This said, our conversations turned to how public communication opens up authors to censorship, smearing, cancellation, and other forms of trolling and backlash. It is as though we have experienced a “great splintering.” While it can feel comforting to have found one’s tribe, it can be very unsettling to be attacked by opposing tribes for expressing one’s voice and views, or even to be regulated by one’s own tribe for “straying” from a prescribed path. It is important to recognize here that, gathered together for our meeting, we formed a tribe of our own, and one that is not truly value-neutral. One could argue, however, that value-neutrality as an organization may not always be for the greater good. If one of our strongest organizational values is fostering connection, we can feel justified in proactively working against splintering forces and seeking to publish a diversity of voices that—with every word, engagement, debate, and even outright disagreement—aim to forge understanding and connection among readers both known and as yet unknown. Through our role as a publisher and our efforts to realize the value of connection—even and especially in context of the expression of divergent viewpoints—we can foster public conversations that ultimately have the effect of bringing people together.
It seemed clear to me that we were experiencing, like so many others, anxiety about what lies ahead. Colleagues and board members described having an initial sense of hope that the pandemic might give humanity a shared sense of purpose and lead to positive change; but, disappointingly, this hopeful change never materialized. Sometimes, in our times, it can feel “dangerous” to speak, write, and read. Yet, in context of the splintering and convulsions our world is experiencing, we can still have inspiration, determination, and courage. The values of our tribe include a commitment to free speech, to critical thinking, to the kinds of conversations and forms of healthy debate that challenge us to think differently, self-critically, and that ultimately serve to connect us. We can cultivate the power that is at the heart of sharing words and meaning across space and time. Faced with voids that seem impossible to cross, we can be a counterforce to the energy that seeks to drive us apart. As a publisher, we can encourage, advise, and protect authors who seek to take risks, write polemics, engage in civilized debate, question prevailing wisdom, and provoke and challenge the status quo. We can share a foundation of trust and integrity, as we publish books that help us make sense of our world, our selves, and each other.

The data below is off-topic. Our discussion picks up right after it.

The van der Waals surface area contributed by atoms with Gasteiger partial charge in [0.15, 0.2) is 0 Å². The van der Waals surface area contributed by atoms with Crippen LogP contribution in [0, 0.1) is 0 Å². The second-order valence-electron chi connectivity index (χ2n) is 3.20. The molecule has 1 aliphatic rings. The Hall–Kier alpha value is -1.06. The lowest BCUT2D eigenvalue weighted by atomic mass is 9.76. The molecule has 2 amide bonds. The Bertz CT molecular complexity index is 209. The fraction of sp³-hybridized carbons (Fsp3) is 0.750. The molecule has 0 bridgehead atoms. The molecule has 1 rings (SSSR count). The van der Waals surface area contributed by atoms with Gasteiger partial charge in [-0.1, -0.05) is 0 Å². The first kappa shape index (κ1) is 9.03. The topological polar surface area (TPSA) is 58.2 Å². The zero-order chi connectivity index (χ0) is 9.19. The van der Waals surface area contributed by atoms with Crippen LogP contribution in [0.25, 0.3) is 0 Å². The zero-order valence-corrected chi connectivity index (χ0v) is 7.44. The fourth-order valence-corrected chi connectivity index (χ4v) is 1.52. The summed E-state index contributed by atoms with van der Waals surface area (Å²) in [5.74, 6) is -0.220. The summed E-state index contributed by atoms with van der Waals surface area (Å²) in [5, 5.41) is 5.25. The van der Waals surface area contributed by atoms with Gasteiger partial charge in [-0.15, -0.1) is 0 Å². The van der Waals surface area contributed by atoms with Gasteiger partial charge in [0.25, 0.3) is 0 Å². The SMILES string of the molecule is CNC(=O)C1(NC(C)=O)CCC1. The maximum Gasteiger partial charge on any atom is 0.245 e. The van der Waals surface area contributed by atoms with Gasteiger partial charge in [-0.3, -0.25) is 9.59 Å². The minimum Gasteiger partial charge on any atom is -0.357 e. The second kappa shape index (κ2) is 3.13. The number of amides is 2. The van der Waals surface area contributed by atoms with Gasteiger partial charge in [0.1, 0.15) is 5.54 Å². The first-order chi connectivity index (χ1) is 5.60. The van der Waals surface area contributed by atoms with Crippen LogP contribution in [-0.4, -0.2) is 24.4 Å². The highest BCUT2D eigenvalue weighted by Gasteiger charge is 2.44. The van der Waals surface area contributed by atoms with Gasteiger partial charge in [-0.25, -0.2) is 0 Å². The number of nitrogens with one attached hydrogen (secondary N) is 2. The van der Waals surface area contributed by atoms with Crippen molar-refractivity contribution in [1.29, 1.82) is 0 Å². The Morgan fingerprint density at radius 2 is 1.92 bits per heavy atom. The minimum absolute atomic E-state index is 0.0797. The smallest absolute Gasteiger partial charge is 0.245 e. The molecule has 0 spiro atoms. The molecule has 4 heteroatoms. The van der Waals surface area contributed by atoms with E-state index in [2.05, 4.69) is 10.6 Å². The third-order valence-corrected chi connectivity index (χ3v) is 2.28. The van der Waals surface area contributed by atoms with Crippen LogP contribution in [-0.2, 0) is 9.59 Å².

And, in the end, we can be hopeful. We should be hopeful. There has never been a better time to share the ideas of the scholarly world as widely as possible. We publish in the name of connection, to change our world for the better. There has never been a better time to be hopeful than now.
* We also held a separate online meeting for colleagues who weren’t able to make it to our in-person event. This essay includes themes that emerged from both meetings.